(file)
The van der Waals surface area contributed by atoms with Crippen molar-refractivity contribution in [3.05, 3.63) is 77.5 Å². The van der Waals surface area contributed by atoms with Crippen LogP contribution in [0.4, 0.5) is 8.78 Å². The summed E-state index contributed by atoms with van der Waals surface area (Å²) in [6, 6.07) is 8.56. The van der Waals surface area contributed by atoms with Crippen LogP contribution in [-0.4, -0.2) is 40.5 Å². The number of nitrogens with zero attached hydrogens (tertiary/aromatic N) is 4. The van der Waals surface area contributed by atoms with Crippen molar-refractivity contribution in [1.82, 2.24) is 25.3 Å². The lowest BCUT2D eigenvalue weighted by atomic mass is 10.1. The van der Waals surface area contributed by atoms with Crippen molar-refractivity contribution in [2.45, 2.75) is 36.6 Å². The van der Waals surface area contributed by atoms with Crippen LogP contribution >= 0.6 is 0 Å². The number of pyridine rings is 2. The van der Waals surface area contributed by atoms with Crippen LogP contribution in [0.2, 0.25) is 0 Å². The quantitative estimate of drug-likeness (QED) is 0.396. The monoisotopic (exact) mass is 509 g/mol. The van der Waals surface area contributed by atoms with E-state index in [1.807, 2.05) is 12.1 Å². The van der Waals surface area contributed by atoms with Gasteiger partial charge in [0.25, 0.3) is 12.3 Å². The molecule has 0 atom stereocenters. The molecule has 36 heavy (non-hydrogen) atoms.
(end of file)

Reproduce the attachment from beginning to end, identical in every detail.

The van der Waals surface area contributed by atoms with Crippen molar-refractivity contribution in [3.05, 3.63) is 77.5 Å². The van der Waals surface area contributed by atoms with Crippen LogP contribution in [0.4, 0.5) is 8.78 Å². The summed E-state index contributed by atoms with van der Waals surface area (Å²) in [6, 6.07) is 8.56. The van der Waals surface area contributed by atoms with Crippen LogP contribution in [-0.4, -0.2) is 40.5 Å². The number of nitrogens with zero attached hydrogens (tertiary/aromatic N) is 4. The van der Waals surface area contributed by atoms with Crippen molar-refractivity contribution in [1.82, 2.24) is 25.3 Å². The lowest BCUT2D eigenvalue weighted by atomic mass is 10.1. The van der Waals surface area contributed by atoms with Crippen molar-refractivity contribution in [2.45, 2.75) is 36.6 Å². The van der Waals surface area contributed by atoms with Crippen LogP contribution >= 0.6 is 0 Å². The number of pyridine rings is 2. The van der Waals surface area contributed by atoms with Crippen LogP contribution in [0.2, 0.25) is 0 Å². The quantitative estimate of drug-likeness (QED) is 0.396. The monoisotopic (exact) mass is 509 g/mol. The van der Waals surface area contributed by atoms with E-state index in [1.807, 2.05) is 12.1 Å². The van der Waals surface area contributed by atoms with Gasteiger partial charge in [0.25, 0.3) is 12.3 Å². The molecule has 0 atom stereocenters. The molecule has 36 heavy (non-hydrogen) atoms.